On Sep 23, 3:20 am, Brent Meeker <meeke...@dslextreme.com> wrote: >> What would make a theory of consciousness a > > physical theory would be a normal causal account of a succession of > > physical states, the experience that accompanies them, and the precise > > relation between them. Such a theory would of course escape the > > vulnerability to accusations of lack of meaningful physical commitment > > inherent in MR. > > Such a theory is available. It is the evolutionary account of the > development of consciousness, c.f. Thomas Metzinger, Antonio Damasio, > Julian Jaynes, Daniel Dennett.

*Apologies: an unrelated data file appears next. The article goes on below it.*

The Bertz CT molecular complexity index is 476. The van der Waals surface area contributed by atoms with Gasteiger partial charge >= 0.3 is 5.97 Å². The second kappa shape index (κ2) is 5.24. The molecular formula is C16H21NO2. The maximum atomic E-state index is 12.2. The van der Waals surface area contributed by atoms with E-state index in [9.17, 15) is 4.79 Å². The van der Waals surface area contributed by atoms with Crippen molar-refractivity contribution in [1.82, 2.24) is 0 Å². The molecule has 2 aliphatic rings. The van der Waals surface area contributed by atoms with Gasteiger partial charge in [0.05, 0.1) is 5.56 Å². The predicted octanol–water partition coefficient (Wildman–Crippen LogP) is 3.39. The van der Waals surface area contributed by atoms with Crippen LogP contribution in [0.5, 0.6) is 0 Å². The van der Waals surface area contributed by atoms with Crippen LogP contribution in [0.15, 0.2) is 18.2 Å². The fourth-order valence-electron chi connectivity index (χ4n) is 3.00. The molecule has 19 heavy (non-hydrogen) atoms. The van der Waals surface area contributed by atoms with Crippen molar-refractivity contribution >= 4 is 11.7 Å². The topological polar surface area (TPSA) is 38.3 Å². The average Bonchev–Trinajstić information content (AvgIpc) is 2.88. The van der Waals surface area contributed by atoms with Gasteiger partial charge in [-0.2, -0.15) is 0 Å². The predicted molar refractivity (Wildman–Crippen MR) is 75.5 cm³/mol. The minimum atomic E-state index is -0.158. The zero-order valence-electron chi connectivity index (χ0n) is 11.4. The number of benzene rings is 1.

Well, I've read Damasio, Jaynes and Dennett, all at some length, and whilst each offers fascinating insight from his own perspective, I don't think that any of them could be said to offer a physical causal theory of first-person experience in the sense we are discussing here. Does Metzinger go any further? I've got quite a lot on my reading list so I've been resisting the temptation to add him to it for the moment - should I succumb? > Knowing the physical function of a species sensors and the evolutionary > history > of it's environment you could infer what it is conscious of. True, but this is to give a third-person behavioural account, not a first-person experiential one. I'm right in assuming that you don't intend to offer a third-person account as an eliminativist dismissal of first-person experience - yes? I didn't think that was your position, but you've made this kind of comment so frequently recently that I'm starting to wonder. David > David Nyman wrote: > > 2009/9/22 Flammarion <peterdjo...@yahoo.com>: > > >>> So what did you mean the reader to conclude from your original > >>> argument? > >> I wasn't trying to settle the whole issue in one go. > > >>> You concluded that the realisation of a computation doesn't > >>> cause consciousness. But did you also mean to imply that nonetheless > >>> the realisation of a computation IS consciousness? If so, why didn't > >>> you say so? And how would that now influence your evaluation of CTM? > > > Would you respond to this please? > > >>>> I find them both quite contestable > >>> If you would risk saying precisely why, you might have a counter-argument. > >> e.g. > >>http://philpapers.org/rec/KLEDIS > > > Klein's criticism of Maudlin is concerned with constraining what might > > be considered a valid computational realisation. Were this accepted > > as reasonable, he could attack that particular reductio by disputing > > the adequacy of the realisation. This is however a separate question > > to the lack of any consistent justification of the association of > > homogeneous experiential states to heterogeneous physical ones, which > > does not depend on any particular reductio argument. Klein does not > > set out to address this issue, but tips his hand by remarking that "I > > remain neutral between identifying the disposition with the > > first-order property or treating it as a second-order property that is > > realized in each case by some first-order property". > > > The problem with CTM as a physical theory is that it violates normal > > standards of physical explanation. The very notion of computation is > > based not on a consistent self-selection of a specific > > physically-defined class of events, but rather on an external > > interpretation of a functionally-defined class. This is not > > problematic in the third-person sense, but if a first-person > > experiential state is to be considered equivalent merely to what we > > could say about something, then it is not a physical state in any > > normally understood sense. What would make a theory of consciousness a > > physical theory would be a normal causal account of a succession of > > physical states, the experience that accompanies them, and the precise > > relation between them. Such a theory would of course escape the > > vulnerability to accusations of lack of meaningful physical commitment > > inherent in MR. > > Such a theory is available. It is the evolutionary account of the > development of consciousness, c.f. Thomas Metzinger, Antonio Damasio, > Julian Jaynes, Daniel Dennett. Knowing the physical function of a > species sensors and the evolutionary history of it's environment you > could infer what it is conscious of. > > Brent --~--~---------~--~----~------------~-------~--~----~ You received this message because you are subscribed to the Google Groups "Everything List" group. To post to this group, send email to firstname.lastname@example.org To unsubscribe from this group, send email to everything-list+unsubscr...@googlegroups.com For more options, visit this group at http://groups.google.com/group/everything-list?hl=en -~----------~----~----~----~------~----~------~--~---